The earliest applications of scientific management, particularly when combined with moving assembly, were decried for the way that they treated people like machines. Today it is fashionable to discredit Taylorism yet its principles remain in many of the measurement systems applied in modern performance management.

At the end of my course I received a little certificate, not that I had taken any tests. It was clear as I attempted to apply the learning over the next few days that I remained as raw as my images in the technical work. But I know how to frame a photograph so the results are passable.

A similar situation arises when new management processes are introduced among people who have been doing the same jobs for years. A shop manager I know was complaining about newly introduced sales targets set by her head office.

“The targets are meaningless. If I reach them I get little recognition for having done so and new targets are immediately imposed. The managers are never satisfied,” she said. In this shop there are standard arrangements for every bit of merchandise and staff are coached in ways to make additional sales such as selling the polish, for example, to go with a pair of new shoes.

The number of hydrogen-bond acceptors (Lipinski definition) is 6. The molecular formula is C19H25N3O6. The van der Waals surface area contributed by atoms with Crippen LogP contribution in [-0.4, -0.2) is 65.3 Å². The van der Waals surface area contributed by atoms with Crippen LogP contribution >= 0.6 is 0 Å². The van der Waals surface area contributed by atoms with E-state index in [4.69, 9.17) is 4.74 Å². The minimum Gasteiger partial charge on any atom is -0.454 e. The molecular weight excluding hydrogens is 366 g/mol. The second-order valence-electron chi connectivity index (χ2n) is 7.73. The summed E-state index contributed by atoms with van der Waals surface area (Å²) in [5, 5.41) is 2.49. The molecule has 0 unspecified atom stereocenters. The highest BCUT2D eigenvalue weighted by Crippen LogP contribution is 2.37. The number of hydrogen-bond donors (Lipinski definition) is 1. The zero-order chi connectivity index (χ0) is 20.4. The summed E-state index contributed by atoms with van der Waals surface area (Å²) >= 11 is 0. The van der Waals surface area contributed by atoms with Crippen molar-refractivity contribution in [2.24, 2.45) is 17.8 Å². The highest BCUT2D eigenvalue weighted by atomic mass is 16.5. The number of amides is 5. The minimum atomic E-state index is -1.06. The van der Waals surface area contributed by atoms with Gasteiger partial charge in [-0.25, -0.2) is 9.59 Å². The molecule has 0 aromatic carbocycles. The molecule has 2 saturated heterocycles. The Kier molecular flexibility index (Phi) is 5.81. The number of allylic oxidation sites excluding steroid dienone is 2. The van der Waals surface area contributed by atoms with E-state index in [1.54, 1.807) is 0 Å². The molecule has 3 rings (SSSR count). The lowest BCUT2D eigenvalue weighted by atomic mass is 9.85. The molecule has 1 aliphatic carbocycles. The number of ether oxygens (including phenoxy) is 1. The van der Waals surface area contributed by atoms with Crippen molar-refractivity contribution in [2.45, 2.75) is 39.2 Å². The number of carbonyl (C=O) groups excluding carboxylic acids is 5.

In reality I rarely come across great service in shops, partly because good service involves building an instant rapport with the customer and few people have that skill. I went into one shop last week with the aim of buying a leather chair. I found one that was much cheaper than others on sale in the store. It looked a good buy and the assistant agreed.

“Why is it so much cheaper?” I asked. “Well, it’s just not in the same league as our other chairs,” she said. In that one short sentence she not only lost the sale, but others too, since I don’t feel inclined to go back. How many customers want to think they are buying things that are second class? It was a lesson learned many years ago, to his cost, by Gerald Ratner, when he told delegates at a business conference that the product range in Ratner’s jewellery stores was “total crap”.

If the assistant had continued to stress the good value and serviceability of the chair, if she had possessed one scintilla of empathy for her potential customer, her sale would have been in the bag.

How well, I wonder, would this company have rated under management author Fred Reichheld’s “net promoter score” that ranks customer service on the likelihood of customers recommending a company to others? The same principle can and has been used among graduate job candidates, rating their experiences with specific companies.